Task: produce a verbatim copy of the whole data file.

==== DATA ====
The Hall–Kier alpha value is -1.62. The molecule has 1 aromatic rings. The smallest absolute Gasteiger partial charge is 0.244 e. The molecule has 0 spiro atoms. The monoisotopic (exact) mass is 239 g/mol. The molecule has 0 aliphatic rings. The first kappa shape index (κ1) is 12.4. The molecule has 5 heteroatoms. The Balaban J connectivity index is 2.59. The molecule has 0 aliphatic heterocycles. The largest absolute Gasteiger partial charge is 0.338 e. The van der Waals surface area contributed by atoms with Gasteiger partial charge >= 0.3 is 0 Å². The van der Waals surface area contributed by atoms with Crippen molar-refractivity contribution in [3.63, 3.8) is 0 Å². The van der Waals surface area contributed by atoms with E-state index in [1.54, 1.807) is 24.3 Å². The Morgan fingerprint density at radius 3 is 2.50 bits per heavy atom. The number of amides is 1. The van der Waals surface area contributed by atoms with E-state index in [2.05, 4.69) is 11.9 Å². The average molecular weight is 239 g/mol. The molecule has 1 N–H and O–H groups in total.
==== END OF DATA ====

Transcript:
The Hall–Kier alpha value is -1.62. The molecule has 1 aromatic rings. The smallest absolute Gasteiger partial charge is 0.244 e. The molecule has 0 spiro atoms. The monoisotopic (exact) mass is 239 g/mol. The molecule has 0 aliphatic rings. The first kappa shape index (κ1) is 12.4. The molecule has 5 heteroatoms. The Balaban J connectivity index is 2.59. The molecule has 0 aliphatic heterocycles. The largest absolute Gasteiger partial charge is 0.338 e. The van der Waals surface area contributed by atoms with Gasteiger partial charge >= 0.3 is 0 Å². The van der Waals surface area contributed by atoms with Crippen molar-refractivity contribution in [3.63, 3.8) is 0 Å². The van der Waals surface area contributed by atoms with E-state index in [1.54, 1.807) is 24.3 Å². The Morgan fingerprint density at radius 3 is 2.50 bits per heavy atom. The number of amides is 1. The van der Waals surface area contributed by atoms with E-state index in [2.05, 4.69) is 11.9 Å². The average molecular weight is 239 g/mol. The molecule has 1 N–H and O–H groups in total.